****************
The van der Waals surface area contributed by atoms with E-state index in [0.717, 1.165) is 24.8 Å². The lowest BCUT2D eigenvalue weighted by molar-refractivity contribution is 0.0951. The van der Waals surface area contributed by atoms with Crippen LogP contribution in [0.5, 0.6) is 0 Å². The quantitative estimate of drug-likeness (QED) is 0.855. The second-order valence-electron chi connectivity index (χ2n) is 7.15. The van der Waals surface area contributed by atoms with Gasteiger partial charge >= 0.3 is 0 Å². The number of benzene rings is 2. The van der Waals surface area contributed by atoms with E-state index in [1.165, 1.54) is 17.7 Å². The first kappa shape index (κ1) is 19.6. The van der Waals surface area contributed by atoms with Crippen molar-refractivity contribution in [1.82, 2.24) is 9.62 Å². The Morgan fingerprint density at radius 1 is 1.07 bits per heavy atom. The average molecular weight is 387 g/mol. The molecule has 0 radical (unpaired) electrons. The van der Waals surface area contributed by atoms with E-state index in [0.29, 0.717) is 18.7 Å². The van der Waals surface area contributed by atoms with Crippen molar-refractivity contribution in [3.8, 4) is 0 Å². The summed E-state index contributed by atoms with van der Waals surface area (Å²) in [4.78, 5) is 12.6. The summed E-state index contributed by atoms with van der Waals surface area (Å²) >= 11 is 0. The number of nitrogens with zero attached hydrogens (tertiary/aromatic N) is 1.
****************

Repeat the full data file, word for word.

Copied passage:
The van der Waals surface area contributed by atoms with E-state index in [0.717, 1.165) is 24.8 Å². The lowest BCUT2D eigenvalue weighted by molar-refractivity contribution is 0.0951. The van der Waals surface area contributed by atoms with Crippen LogP contribution in [0.5, 0.6) is 0 Å². The quantitative estimate of drug-likeness (QED) is 0.855. The second-order valence-electron chi connectivity index (χ2n) is 7.15. The van der Waals surface area contributed by atoms with Gasteiger partial charge >= 0.3 is 0 Å². The number of benzene rings is 2. The van der Waals surface area contributed by atoms with E-state index in [1.165, 1.54) is 17.7 Å². The first kappa shape index (κ1) is 19.6. The van der Waals surface area contributed by atoms with Crippen molar-refractivity contribution in [1.82, 2.24) is 9.62 Å². The Morgan fingerprint density at radius 1 is 1.07 bits per heavy atom. The average molecular weight is 387 g/mol. The molecule has 0 radical (unpaired) electrons. The van der Waals surface area contributed by atoms with E-state index in [0.29, 0.717) is 18.7 Å². The van der Waals surface area contributed by atoms with Crippen molar-refractivity contribution in [3.8, 4) is 0 Å². The summed E-state index contributed by atoms with van der Waals surface area (Å²) in [4.78, 5) is 12.6. The summed E-state index contributed by atoms with van der Waals surface area (Å²) >= 11 is 0. The number of nitrogens with zero attached hydrogens (tertiary/aromatic N) is 1.